“When it comes to our climate and energy policies, the positions we adopted in 2015 no longer reflect our national circumstances of 2021,” Mr Sharma said.
“To be credible, we need a firm target and accompanying plan to reach net zero emissions by 2050.”
Mr Sharma said the world had changed since 2015 when former prime minister Tony Abbott committed to lowering emissions by 26 to 28 per cent on 2005 levels by 2030.
He noted this included the release of the latest IPCC report’s stark warning about the link between human activity and the climate warming at an “alarming rate”.
The report outlined how extreme weather events are already becoming more common and the world’s transition towards net zero needs to occur at a faster rate.
Prime Minister Scott Morrison has indicated his government wants Australia to reach net zero emissions as soon as possible and preferably by 2050.
But the Coalition is yet to update its 2030 target introduced as part of the Paris Climate Agreement, despite other partners such as the United States and UK revising their medium-term targets.
Mr Sharma, who represents the eastern Sydney seat of Wentworth, said there was a strong case for Australia to update its 2030 target “particularly as we’re likely to overachieve it”.
He has also gone further to say the policy approach beyond 2030 needs to adopt “significantly higher ambition”.
“A 2035 target of somewhere between 40 to 45 per cent below our 2005 levels is achievable on the technology available today and with the policy levers available today,” he said.
“That will put us on a managed transition pathway to net zero by 2050.”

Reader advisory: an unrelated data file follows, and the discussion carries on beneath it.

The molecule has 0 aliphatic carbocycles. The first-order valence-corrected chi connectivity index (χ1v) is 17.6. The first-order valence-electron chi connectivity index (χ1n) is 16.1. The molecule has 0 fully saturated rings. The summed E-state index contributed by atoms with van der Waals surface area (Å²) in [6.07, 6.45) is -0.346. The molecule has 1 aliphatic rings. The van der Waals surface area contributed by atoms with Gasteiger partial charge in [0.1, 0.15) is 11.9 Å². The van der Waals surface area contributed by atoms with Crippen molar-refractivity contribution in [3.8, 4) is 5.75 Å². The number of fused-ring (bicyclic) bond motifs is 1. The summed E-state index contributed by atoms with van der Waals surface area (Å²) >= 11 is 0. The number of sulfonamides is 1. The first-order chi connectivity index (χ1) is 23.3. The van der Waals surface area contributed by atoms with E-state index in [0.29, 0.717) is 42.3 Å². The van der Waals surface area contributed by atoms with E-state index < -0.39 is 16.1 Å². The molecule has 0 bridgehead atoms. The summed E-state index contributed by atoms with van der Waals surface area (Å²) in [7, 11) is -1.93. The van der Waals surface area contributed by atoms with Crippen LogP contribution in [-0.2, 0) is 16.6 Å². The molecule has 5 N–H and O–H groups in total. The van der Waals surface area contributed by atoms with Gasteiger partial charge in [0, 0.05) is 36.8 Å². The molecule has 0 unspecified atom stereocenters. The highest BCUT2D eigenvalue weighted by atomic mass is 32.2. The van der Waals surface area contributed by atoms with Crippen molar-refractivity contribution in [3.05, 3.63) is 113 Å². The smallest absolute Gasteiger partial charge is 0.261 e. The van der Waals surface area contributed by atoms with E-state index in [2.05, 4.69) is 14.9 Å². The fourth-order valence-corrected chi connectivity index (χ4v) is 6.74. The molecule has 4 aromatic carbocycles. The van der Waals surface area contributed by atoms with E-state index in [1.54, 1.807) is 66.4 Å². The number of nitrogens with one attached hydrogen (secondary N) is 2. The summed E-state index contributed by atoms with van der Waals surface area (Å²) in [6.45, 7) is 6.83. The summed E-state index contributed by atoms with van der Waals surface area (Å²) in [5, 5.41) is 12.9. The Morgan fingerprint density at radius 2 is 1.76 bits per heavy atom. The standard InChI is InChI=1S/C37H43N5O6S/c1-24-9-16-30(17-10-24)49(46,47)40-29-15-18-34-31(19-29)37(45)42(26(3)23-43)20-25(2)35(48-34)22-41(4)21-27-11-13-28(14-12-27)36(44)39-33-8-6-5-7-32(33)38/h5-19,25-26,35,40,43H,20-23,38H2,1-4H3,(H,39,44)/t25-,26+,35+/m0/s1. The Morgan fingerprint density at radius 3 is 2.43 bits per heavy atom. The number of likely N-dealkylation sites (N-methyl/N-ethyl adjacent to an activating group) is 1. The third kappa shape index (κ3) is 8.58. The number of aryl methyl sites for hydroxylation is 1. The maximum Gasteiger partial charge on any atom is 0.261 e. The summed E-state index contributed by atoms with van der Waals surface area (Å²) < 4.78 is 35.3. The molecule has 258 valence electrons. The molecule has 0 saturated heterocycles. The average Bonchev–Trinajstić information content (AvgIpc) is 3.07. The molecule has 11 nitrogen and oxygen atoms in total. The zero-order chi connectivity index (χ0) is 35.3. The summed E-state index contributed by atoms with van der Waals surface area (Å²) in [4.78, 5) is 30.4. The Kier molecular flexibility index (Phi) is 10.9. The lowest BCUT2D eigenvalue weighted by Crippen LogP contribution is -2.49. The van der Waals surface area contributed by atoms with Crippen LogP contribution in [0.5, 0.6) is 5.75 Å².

There remains divided opinion within the Coalition about adopting a net zero emissions target by 2050, with resistance particularly coming from within the Nationals.
Deputy Prime Minister and Nationals Leader Barnaby Joyce has indicated that he and his party room won’t back the emissions target until the government can explain its cost and impact on regional Australia.
Mr Sharma said he recognised securing the pathway forward around the fractious climate policy debate in Australia remains politically difficult.
He added that the concerns of some around the transition to a clean energy future should not be discounted.
“I don’t underestimate the political difficulties of this issue in Australia,” he said.
“It’s important that for us to have a sustainable and enduring policy that we make sure we take as much of the country with us on this journey.”
But he believes Australia stands to hold a “comparative advantage” in a low-carbon world through its abundance of renewable energy sources and rare earth metals.
The “climate crisis” has been put on the agenda of Mr Morrison’s talks in Washington with US President Joe Biden and other leaders of the Quad – Japan and India – this week.
Mr Morrison has maintained that assessments of climate action should consider success in delivering existing targets rather than focus solely on the ambition of future goals.
But Opposition Leader Anthony Albanese said Mr Morrison needed to listen to Mr Biden’s concerns around the need for more ambitious global action.
“The United States understands that there’s a responsibility for major developed countries, like the US and Australia and the United Kingdom, to show leadership here,” he told reporters.